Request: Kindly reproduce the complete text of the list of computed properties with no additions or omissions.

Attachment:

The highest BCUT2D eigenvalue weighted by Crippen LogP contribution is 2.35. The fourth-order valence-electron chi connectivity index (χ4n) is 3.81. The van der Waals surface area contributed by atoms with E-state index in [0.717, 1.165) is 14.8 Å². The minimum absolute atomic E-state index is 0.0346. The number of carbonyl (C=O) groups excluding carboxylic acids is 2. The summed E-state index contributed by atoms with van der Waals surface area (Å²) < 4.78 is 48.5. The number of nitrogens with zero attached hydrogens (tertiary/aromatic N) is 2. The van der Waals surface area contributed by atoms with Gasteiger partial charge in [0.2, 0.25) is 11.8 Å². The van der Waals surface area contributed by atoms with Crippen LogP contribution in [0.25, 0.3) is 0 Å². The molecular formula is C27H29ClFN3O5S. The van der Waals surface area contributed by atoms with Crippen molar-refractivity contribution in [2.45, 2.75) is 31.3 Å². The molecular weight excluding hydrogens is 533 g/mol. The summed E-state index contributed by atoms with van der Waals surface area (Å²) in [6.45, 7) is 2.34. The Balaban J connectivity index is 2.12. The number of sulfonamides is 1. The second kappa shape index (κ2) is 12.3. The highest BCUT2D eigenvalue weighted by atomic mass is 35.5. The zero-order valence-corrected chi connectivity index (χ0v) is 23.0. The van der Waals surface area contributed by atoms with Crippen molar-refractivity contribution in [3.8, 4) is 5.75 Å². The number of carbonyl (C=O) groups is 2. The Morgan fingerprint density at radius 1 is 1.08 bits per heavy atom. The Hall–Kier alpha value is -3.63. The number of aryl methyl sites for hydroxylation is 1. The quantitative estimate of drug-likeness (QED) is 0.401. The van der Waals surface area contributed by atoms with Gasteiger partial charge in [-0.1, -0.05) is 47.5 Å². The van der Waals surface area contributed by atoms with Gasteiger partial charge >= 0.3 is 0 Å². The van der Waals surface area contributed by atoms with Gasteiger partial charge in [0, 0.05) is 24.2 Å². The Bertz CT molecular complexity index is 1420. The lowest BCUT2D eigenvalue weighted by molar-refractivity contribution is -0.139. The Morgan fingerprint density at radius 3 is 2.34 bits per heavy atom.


The highest BCUT2D eigenvalue weighted by Crippen LogP contribution is 2.35. The fourth-order valence-electron chi connectivity index (χ4n) is 3.81. The van der Waals surface area contributed by atoms with E-state index in [0.717, 1.165) is 14.8 Å². The minimum absolute atomic E-state index is 0.0346. The number of carbonyl (C=O) groups excluding carboxylic acids is 2. The summed E-state index contributed by atoms with van der Waals surface area (Å²) < 4.78 is 48.5. The number of nitrogens with zero attached hydrogens (tertiary/aromatic N) is 2. The van der Waals surface area contributed by atoms with Gasteiger partial charge in [0.2, 0.25) is 11.8 Å². The van der Waals surface area contributed by atoms with Crippen LogP contribution in [0.25, 0.3) is 0 Å². The molecular formula is C27H29ClFN3O5S. The van der Waals surface area contributed by atoms with Crippen molar-refractivity contribution in [2.45, 2.75) is 31.3 Å². The molecular weight excluding hydrogens is 533 g/mol. The summed E-state index contributed by atoms with van der Waals surface area (Å²) in [6.45, 7) is 2.34. The Balaban J connectivity index is 2.12. The number of sulfonamides is 1. The second kappa shape index (κ2) is 12.3. The highest BCUT2D eigenvalue weighted by atomic mass is 35.5. The zero-order valence-corrected chi connectivity index (χ0v) is 23.0. The van der Waals surface area contributed by atoms with Crippen molar-refractivity contribution in [3.8, 4) is 5.75 Å². The number of carbonyl (C=O) groups is 2. The Morgan fingerprint density at radius 1 is 1.08 bits per heavy atom. The Hall–Kier alpha value is -3.63. The number of aryl methyl sites for hydroxylation is 1. The quantitative estimate of drug-likeness (QED) is 0.401. The van der Waals surface area contributed by atoms with Gasteiger partial charge in [-0.1, -0.05) is 47.5 Å². The van der Waals surface area contributed by atoms with Gasteiger partial charge >= 0.3 is 0 Å². The van der Waals surface area contributed by atoms with Gasteiger partial charge in [0, 0.05) is 24.2 Å². The Bertz CT molecular complexity index is 1420. The lowest BCUT2D eigenvalue weighted by molar-refractivity contribution is -0.139. The Morgan fingerprint density at radius 3 is 2.34 bits per heavy atom.